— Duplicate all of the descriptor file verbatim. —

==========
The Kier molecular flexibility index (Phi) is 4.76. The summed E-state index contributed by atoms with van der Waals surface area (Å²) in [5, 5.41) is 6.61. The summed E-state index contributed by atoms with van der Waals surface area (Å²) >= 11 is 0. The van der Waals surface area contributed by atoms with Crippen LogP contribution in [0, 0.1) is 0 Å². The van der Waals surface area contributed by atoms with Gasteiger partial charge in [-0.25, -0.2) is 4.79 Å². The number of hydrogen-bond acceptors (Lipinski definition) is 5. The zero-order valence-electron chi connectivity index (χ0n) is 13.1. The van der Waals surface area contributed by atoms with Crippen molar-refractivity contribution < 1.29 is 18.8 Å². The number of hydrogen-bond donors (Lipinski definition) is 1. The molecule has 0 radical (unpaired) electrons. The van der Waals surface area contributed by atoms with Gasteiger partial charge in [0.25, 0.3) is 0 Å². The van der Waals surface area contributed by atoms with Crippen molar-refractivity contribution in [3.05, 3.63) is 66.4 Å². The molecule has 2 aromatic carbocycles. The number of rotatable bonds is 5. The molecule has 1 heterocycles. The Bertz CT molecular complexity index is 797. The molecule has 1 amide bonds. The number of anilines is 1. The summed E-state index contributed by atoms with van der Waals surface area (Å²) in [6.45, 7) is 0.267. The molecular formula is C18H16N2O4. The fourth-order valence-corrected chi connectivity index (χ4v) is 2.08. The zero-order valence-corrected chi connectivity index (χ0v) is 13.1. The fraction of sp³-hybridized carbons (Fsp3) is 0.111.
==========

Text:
The Kier molecular flexibility index (Phi) is 4.76. The summed E-state index contributed by atoms with van der Waals surface area (Å²) in [5, 5.41) is 6.61. The summed E-state index contributed by atoms with van der Waals surface area (Å²) >= 11 is 0. The van der Waals surface area contributed by atoms with Crippen LogP contribution in [0, 0.1) is 0 Å². The van der Waals surface area contributed by atoms with Gasteiger partial charge in [-0.25, -0.2) is 4.79 Å². The number of hydrogen-bond acceptors (Lipinski definition) is 5. The zero-order valence-electron chi connectivity index (χ0n) is 13.1. The van der Waals surface area contributed by atoms with Crippen molar-refractivity contribution < 1.29 is 18.8 Å². The number of hydrogen-bond donors (Lipinski definition) is 1. The molecule has 0 radical (unpaired) electrons. The van der Waals surface area contributed by atoms with Gasteiger partial charge in [0.25, 0.3) is 0 Å². The van der Waals surface area contributed by atoms with Crippen molar-refractivity contribution in [3.05, 3.63) is 66.4 Å². The molecule has 2 aromatic carbocycles. The number of rotatable bonds is 5. The molecule has 1 heterocycles. The Bertz CT molecular complexity index is 797. The molecule has 1 amide bonds. The number of anilines is 1. The summed E-state index contributed by atoms with van der Waals surface area (Å²) in [6.45, 7) is 0.267. The molecular formula is C18H16N2O4. The fourth-order valence-corrected chi connectivity index (χ4v) is 2.08. The zero-order valence-corrected chi connectivity index (χ0v) is 13.1. The fraction of sp³-hybridized carbons (Fsp3) is 0.111.